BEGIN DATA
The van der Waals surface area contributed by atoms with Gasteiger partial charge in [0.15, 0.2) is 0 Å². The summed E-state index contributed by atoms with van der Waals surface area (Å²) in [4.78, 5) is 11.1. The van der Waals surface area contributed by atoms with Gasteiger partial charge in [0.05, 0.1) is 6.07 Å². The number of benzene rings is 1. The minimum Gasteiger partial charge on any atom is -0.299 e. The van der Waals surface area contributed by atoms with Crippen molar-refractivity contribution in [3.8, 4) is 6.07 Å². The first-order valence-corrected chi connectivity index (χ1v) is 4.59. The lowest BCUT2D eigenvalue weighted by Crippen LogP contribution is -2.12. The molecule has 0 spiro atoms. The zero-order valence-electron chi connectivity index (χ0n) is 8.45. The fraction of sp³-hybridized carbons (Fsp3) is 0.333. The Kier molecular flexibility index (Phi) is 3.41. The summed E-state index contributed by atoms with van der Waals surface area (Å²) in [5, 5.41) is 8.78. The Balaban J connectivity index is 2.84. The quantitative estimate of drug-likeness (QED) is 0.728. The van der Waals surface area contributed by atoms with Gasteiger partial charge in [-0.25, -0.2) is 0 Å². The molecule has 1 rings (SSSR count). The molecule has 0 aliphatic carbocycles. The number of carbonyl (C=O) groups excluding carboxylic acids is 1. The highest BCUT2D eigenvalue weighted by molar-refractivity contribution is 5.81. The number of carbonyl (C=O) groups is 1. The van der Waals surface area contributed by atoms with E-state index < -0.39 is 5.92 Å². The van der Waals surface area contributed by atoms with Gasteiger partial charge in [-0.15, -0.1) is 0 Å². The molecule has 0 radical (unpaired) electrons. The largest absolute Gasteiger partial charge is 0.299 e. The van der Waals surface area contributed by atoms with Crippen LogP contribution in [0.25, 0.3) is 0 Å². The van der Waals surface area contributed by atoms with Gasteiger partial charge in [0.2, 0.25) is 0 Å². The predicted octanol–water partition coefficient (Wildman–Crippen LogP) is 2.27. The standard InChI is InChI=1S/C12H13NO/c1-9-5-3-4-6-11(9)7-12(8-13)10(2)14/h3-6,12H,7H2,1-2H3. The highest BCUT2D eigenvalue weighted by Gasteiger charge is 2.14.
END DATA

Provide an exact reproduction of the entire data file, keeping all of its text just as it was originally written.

The van der Waals surface area contributed by atoms with Gasteiger partial charge in [0.15, 0.2) is 0 Å². The summed E-state index contributed by atoms with van der Waals surface area (Å²) in [4.78, 5) is 11.1. The van der Waals surface area contributed by atoms with Gasteiger partial charge in [0.05, 0.1) is 6.07 Å². The number of benzene rings is 1. The minimum Gasteiger partial charge on any atom is -0.299 e. The van der Waals surface area contributed by atoms with Crippen molar-refractivity contribution in [3.8, 4) is 6.07 Å². The first-order valence-corrected chi connectivity index (χ1v) is 4.59. The lowest BCUT2D eigenvalue weighted by Crippen LogP contribution is -2.12. The molecule has 0 spiro atoms. The zero-order valence-electron chi connectivity index (χ0n) is 8.45. The fraction of sp³-hybridized carbons (Fsp3) is 0.333. The Kier molecular flexibility index (Phi) is 3.41. The summed E-state index contributed by atoms with van der Waals surface area (Å²) in [5, 5.41) is 8.78. The Balaban J connectivity index is 2.84. The quantitative estimate of drug-likeness (QED) is 0.728. The van der Waals surface area contributed by atoms with Gasteiger partial charge in [-0.25, -0.2) is 0 Å². The molecule has 1 rings (SSSR count). The molecule has 0 aliphatic carbocycles. The number of carbonyl (C=O) groups excluding carboxylic acids is 1. The highest BCUT2D eigenvalue weighted by molar-refractivity contribution is 5.81. The number of carbonyl (C=O) groups is 1. The van der Waals surface area contributed by atoms with E-state index < -0.39 is 5.92 Å². The van der Waals surface area contributed by atoms with Gasteiger partial charge in [-0.15, -0.1) is 0 Å². The molecule has 0 radical (unpaired) electrons. The largest absolute Gasteiger partial charge is 0.299 e. The van der Waals surface area contributed by atoms with Crippen LogP contribution in [0.25, 0.3) is 0 Å². The van der Waals surface area contributed by atoms with Gasteiger partial charge in [0.2, 0.25) is 0 Å². The predicted octanol–water partition coefficient (Wildman–Crippen LogP) is 2.27. The standard InChI is InChI=1S/C12H13NO/c1-9-5-3-4-6-11(9)7-12(8-13)10(2)14/h3-6,12H,7H2,1-2H3. The highest BCUT2D eigenvalue weighted by Gasteiger charge is 2.14.